A kind of love story.

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"My relationship with my wife is not like this."
Once more around on the guitar…er, we mean interview circuit.

Drew Barrymore talks break-ups, rom-coms and, more importantly, her role in the narrative adaptation of "Grey Gardens" with New York‘s Logan Hill:

“You know, love stories can come in so many different forms,” she says. “I love Harold and Maude and Paper Moon. One of the greatest love stories I’ve ever seen is Planes, Trains, and Automobiles. It’s between two men, but I defy you not to get choked up at the end. I even think that Big Edie and Little Edie have a kind of love story. It is a love story,” she stresses. “It is.”

Nuri Bilge Ceylan discusses "Climates" with Jonathan Romney at the Independent:

There’s a long tradition of male film-makers making lyrical, obsessive
films about their real-life partners, but few have exposed their
domestic life to conjecture quite as teasingly as Ceylan does in
Climates. Still, the director insists that Climates is not about him
and Ebru. "Of course, I have painful memories from many relationships –
they left a mark on me, and those marks made me make this movie. But my
relationship with my wife is not like this." The material for Climates,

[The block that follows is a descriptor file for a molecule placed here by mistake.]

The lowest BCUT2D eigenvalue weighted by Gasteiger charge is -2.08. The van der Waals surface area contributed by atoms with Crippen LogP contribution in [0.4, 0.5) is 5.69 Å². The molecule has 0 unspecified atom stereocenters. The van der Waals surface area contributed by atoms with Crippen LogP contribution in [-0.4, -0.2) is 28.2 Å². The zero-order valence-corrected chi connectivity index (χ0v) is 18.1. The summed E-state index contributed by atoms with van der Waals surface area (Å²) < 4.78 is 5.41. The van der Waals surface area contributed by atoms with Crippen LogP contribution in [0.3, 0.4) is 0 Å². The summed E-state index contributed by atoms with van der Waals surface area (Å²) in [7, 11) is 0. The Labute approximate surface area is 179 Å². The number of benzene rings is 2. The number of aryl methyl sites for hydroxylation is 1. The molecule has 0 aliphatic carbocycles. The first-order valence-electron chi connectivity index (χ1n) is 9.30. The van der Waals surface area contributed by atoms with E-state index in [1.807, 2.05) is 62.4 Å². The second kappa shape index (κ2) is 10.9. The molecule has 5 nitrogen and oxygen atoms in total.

he says, came from other relationships, a previous marriage and the
lives of friends.

At MTV, Doug Jones, the body behind "Pan’s Labyrinth"‘s creaking faun and lurching ogre, talks with Larry Carroll about his roles in "Hellboy 2: The Golden Army," also being directed by Guillermo Del Toro:

"I’m not just playing Abe Sapien in this second film — I’m doing three other smaller characters that are otherworldly and heavily made-up beyond recognition," Jones revealed. "My favorite one is called the Angel of Death — it’s another eyeless thing [like Pale Man] with huge wings, and he’s got a weird little ribcage. He’s beautiful. I’m going into my fittings this week."

Larry King, blurb whore, is interviewed by Patrick Goldstein over at the LA Times:

King makes no apologies for the way studios use his name to sell tickets. "Do you really think people think Larry King is a movie critic?" he asks. "Come on! I’m the guy on CNN who liked the movie. I mean, after Roger Ebert, how many film critics could I even name? Joe Morgenstern. The guy with you. [The New York Post’s] Lou Lumenick. [The New York Times’] A.O. Scott. I mean, how many people in Dubuque, Iowa, know any of those guys?"

We suppose everyone needs a niche in life. The above paragraph is followed by an anecdote from Morgenstern about King’s taking cell phone calls in the middle of a screening — high-larious.

Abderrahmane Sissako, whose "Bamako" opens in New York tomorrow (our New York Film Festival review is here), talks to Dennis Lim at the New York Times:

Mr. Sissako recalled the advice of an old friend, a Malian judge: “He told me, ‘Don’t think this film will change anything. But you have to make it. Perhaps then they will know that we know.’ ”

And "Hot Fuzz" director Edgar Wright (last of "Shaun of the Dead") gets all fanboy with Sam Ashurst at Total Film:

So, if Hot Fuzz had a message what would it be?